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Democrats' second-leading hawk is right next door
Why Lamont isn't antiwar

September 8, 2006 | Page 4

JOE LIEBERMAN'S defeat in the Democratic primary in Connecticut for U.S. Senate put a smile on the face of anyone who hates the war in Iraq. But antiwar activists shouldn't celebrate Ned Lamont's victory as the beginnings of a Democratic Party shift away from its support for the war.

To begin with, Joe Lieberman is a fading star whose dismal 2004 primary run showed that his particular form of conservatism had begun to outlive its usefulness to the party--making it much easier for liberals like Jesse Jackson and Al Sharpton to campaign for Lamont.

Next door in New York, Hillary Clinton has a hawkish record similar to Lieberman, but she is a favorite for the 2008 presidential nomination. Can you imagine Jackson or Sharpton campaigning for her opponent Jonathan Tasini? What's that, you've never heard of him? Well, now you know why.

But the most important reason we should stay off the Ned Lamont bandwagon is Ned Lamont.

The cable company millionaire is described in both the mainstream and progressive press as an "antiwar" candidate. It's true that he does call for troops to start leaving Iraq, but it's easy for a politician to say something he knows most voters have been dying to hear.

The "issues" page of Lamont's campaign Web site doesn't present a plan for ending the war. Instead, it offers a string of contradictory sentences like this one: "[O]ur frontline military troops should begin to be redeployed, and our troops should start heading home."

In classic Democrat fashion, Lamont offers phrases that most of us want to hear (troops heading home) and other ones (redeploy) meant for the political and business elites who decide with their checkbooks whether a candidate is "viable."

Sometimes these messages are a little more subtle: "America should make clear that we have no designs upon their oil and no plans for permanent bases...[W]e will continue to provide logistical and training support as long as we are asked." In other words, we're not interested in staying in Iraq--unless, of course. we're "asked to" by the puppet government that we installed.

There's nothing subtle about Lamont's unambiguous support for Israel's war on Lebanon and Palestine--which should wipe out any illusions in his being a candidate for the antiwar movement. According to Lamont, "It is not for the United States to dictate to Israel how it defends itself."

Not only is it morally reprehensible to support a war which has killed over 1,000 Lebanese civilians and made a quarter of the population homeless, but it insults our intelligence to assert that Israel's targeting of Lebanese homes, bridges and relief workers is an act of defense--or that the United States, which rushed an order of laser-guided missiles to Israel, doesn't already influence Israeli policy.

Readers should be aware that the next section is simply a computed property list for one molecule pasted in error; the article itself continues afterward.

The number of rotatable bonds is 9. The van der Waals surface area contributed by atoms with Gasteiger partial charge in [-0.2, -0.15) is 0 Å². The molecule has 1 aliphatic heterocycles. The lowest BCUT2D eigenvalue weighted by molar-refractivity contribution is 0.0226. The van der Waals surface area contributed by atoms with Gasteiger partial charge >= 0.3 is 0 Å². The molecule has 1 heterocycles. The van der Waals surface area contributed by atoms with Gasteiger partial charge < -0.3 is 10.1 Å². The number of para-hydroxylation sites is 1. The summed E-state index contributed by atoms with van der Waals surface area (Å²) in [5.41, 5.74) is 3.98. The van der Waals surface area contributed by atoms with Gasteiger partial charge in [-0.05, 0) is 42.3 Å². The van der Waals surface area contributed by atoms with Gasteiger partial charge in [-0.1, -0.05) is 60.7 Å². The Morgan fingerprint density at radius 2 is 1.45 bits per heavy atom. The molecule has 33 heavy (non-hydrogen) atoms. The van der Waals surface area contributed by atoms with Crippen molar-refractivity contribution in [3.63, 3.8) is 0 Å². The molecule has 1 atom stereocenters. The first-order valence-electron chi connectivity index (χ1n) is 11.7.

These are lies as blatant as the ones about Iraq's weapons of mass destruction. In fact, "defending Israel" is likely to be the next justification the Bush administration uses for keeping the troops in Iraq. It would certainly be more accurate than previous winners such as WMDs, stopping al-Qaeda or spreading democracy. The fact is that an Iraq without a U.S. occupation would be hostile to Israel, as would Egypt or Saudi Arabia if the U.S. didn't back dictatorships to repress those populations.

The people of the Middle East (including Israel) recognize much more clearly than Americans that Israel is part of the project to eliminate all opposition to U.S. domination in the center of the oil-producing world. "Defending Israel" is code for defending American empire--for attacking all hostile forces from Hezbollah to Hamas to, inevitably, Syria and Iran. To call, as Lamont does, for ending the Iraq war and supporting the Israeli one is like telling your car to stop while you step on the gas pedal.

We need to ask ourselves whether we are satisfied with punishing war supporters like Lieberman (or Bush) by replacing them with other war supporters. Those who are looking for strategies to actually get U.S. troops out of the Middle East need to look beyond the Democrats.

Green Party candidates for Senate like Howie Hawkins in New York ( and Todd Chretien in California ( are calling for an immediate withdrawal from Iraq and to stop funding Israel's wars and occupations in Lebanon and Palestine.

Many progressives will argue that supporting a third party is unrealistic, and that Ned Lamont's primary victory is proof that they are "taking back" the Democratic Party. It looks more like it's the Democratic Party that is once again taking them for a ride.
Danny Katch, field coordinator, Hawkins for Senate, New York City

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